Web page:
Forget the hype

 

I have just done three very difficult posts and I want to do an easy one. How about a rant on mirror neuron theories?

Suppose I find a magic neuron that ‘lights up’ when the subject says ‘tree’. It also reacts if someone else says ‘tree’, or someone points to a tree. But it is silence for a little bush or the ‘word’ bush. This magic neuron allows me to understand a tree and know what is happening in someones mind when they say tree or point at one. It is probably the foundation of empathy, civilization, language and all good things. You will probably say nonsense, the cell just ‘lights up’ for the concept of tree – first you have to identify this thing and that it is called ‘tree’ before you can have a cell react to the concept. Understanding of concept causes a cell reacting to concept – not, cell reacting to concept causes understanding of concept. It is not a magic cell and so neither are mirror neurons. A cell reacting to the concept of ‘reaching’ is no more unusual or special than a cell reacting to the concept of ‘tree’.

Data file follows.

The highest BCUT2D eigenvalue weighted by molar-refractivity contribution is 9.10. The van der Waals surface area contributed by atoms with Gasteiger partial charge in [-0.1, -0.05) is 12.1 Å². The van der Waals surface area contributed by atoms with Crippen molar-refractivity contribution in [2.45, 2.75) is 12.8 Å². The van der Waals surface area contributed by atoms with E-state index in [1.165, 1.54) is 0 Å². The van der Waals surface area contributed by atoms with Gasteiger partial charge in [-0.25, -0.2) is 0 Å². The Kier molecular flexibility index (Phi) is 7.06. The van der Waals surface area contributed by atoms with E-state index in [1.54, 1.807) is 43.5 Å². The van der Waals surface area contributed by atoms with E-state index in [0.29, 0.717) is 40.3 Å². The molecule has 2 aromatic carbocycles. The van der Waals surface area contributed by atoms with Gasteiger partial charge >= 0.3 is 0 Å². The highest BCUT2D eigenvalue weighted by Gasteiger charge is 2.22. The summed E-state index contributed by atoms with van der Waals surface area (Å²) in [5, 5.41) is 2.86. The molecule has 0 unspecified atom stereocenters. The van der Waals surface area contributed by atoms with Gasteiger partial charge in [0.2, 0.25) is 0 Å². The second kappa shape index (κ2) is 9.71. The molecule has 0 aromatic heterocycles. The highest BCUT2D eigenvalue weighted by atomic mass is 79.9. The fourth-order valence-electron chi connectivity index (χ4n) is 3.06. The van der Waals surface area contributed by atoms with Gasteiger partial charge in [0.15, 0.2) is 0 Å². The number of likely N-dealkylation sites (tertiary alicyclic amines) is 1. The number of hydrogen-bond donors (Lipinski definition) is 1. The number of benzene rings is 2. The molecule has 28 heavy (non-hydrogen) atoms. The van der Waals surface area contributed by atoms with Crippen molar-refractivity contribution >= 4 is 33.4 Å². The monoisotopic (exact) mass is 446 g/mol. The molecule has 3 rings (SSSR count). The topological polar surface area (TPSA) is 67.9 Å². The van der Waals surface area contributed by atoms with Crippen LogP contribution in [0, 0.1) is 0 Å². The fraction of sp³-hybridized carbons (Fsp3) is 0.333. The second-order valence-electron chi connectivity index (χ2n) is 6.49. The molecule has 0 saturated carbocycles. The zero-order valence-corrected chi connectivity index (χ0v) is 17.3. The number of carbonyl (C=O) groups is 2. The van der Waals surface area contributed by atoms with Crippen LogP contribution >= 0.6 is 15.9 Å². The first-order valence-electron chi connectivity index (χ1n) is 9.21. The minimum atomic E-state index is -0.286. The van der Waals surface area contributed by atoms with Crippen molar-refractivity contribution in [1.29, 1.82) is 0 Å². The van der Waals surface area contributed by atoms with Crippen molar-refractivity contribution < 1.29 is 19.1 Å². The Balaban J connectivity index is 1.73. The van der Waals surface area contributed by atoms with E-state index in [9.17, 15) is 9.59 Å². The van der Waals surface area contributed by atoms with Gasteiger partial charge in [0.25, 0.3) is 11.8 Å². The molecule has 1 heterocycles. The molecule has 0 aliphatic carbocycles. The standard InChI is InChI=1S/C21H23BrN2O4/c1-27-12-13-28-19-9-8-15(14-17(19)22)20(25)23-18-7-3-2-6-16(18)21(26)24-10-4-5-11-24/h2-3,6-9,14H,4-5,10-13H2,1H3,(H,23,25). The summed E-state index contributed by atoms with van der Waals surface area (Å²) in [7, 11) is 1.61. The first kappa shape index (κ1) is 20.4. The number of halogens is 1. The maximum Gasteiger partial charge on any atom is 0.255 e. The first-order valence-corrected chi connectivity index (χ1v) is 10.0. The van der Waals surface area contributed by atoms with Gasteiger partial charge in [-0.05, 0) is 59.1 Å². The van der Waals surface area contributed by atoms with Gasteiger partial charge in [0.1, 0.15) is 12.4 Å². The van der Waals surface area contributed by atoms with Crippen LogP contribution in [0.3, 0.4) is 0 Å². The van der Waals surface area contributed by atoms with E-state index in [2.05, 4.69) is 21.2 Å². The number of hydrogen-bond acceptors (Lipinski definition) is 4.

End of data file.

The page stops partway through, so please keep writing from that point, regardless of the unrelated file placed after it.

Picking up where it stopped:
I have ranted about this before. Others have ranted too, but somehow the magic just seems to stay associated to mirror neurons.

About a year ago Costandi in the Guardian said the whole subject was based on slim evidence. The neurons may not be where expected or act as described. (here) He was not the first to doubt the hype.

The doubts have come to the fore again with reactions to a paper by Heyes. (here)

Abstract: Fifty years ago, Niko Tinbergen defined the scope of behavioural biology with his four problems: causation, ontogeny, survival value and evolution. About 20 years ago, there was another highly significant development in behavioural biology-the discovery of mirror neurons (MNs). Here, I use Tinbergen’s original four problems (rather than the list that appears in textbooks) to highlight the differences between two prominent accounts of MNs, the genetic and associative accounts; to suggest that the latter provides the defeasible ‘best explanation’ for current data on the causation and ontogeny of MNs; and to argue that functional analysis, of the kind that Tinbergen identified somewhat misleadingly with studies of ‘survival value’, should be a high priority for future research. In this kind of functional analysis, system-level theories would assign MNs a small, but potentially important, role in the achievement of action understanding-or another social cognitive function-by a production line of interacting component processes. These theories would be tested by experimental intervention in human and non-human animal samples with carefully documented and controlled developmental histories.